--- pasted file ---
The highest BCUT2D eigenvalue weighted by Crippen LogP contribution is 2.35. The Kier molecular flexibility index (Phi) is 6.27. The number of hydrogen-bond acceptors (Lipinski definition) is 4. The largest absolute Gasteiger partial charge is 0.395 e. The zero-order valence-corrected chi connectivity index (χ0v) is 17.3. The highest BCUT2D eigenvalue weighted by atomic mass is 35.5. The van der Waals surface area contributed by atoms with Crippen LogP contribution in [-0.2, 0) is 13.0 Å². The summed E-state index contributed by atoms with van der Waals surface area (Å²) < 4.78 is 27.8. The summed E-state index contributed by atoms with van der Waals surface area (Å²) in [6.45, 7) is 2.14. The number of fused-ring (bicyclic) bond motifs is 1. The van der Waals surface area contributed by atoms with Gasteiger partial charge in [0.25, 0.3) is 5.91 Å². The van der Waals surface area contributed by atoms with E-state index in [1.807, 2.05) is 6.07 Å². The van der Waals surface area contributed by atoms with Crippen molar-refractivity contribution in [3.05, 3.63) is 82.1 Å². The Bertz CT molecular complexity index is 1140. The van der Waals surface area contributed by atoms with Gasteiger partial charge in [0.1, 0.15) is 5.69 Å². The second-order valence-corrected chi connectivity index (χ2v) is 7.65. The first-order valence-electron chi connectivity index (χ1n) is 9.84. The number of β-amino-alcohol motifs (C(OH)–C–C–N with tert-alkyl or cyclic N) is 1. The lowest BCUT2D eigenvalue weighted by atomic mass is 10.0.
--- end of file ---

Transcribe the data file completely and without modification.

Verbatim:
The highest BCUT2D eigenvalue weighted by Crippen LogP contribution is 2.35. The Kier molecular flexibility index (Phi) is 6.27. The number of hydrogen-bond acceptors (Lipinski definition) is 4. The largest absolute Gasteiger partial charge is 0.395 e. The zero-order valence-corrected chi connectivity index (χ0v) is 17.3. The highest BCUT2D eigenvalue weighted by atomic mass is 35.5. The van der Waals surface area contributed by atoms with Crippen LogP contribution in [-0.2, 0) is 13.0 Å². The summed E-state index contributed by atoms with van der Waals surface area (Å²) < 4.78 is 27.8. The summed E-state index contributed by atoms with van der Waals surface area (Å²) in [6.45, 7) is 2.14. The number of fused-ring (bicyclic) bond motifs is 1. The van der Waals surface area contributed by atoms with Gasteiger partial charge in [0.25, 0.3) is 5.91 Å². The van der Waals surface area contributed by atoms with E-state index in [1.807, 2.05) is 6.07 Å². The van der Waals surface area contributed by atoms with Crippen molar-refractivity contribution in [3.05, 3.63) is 82.1 Å². The Bertz CT molecular complexity index is 1140. The van der Waals surface area contributed by atoms with Gasteiger partial charge in [0.1, 0.15) is 5.69 Å². The second-order valence-corrected chi connectivity index (χ2v) is 7.65. The first-order valence-electron chi connectivity index (χ1n) is 9.84. The number of β-amino-alcohol motifs (C(OH)–C–C–N with tert-alkyl or cyclic N) is 1. The lowest BCUT2D eigenvalue weighted by atomic mass is 10.0.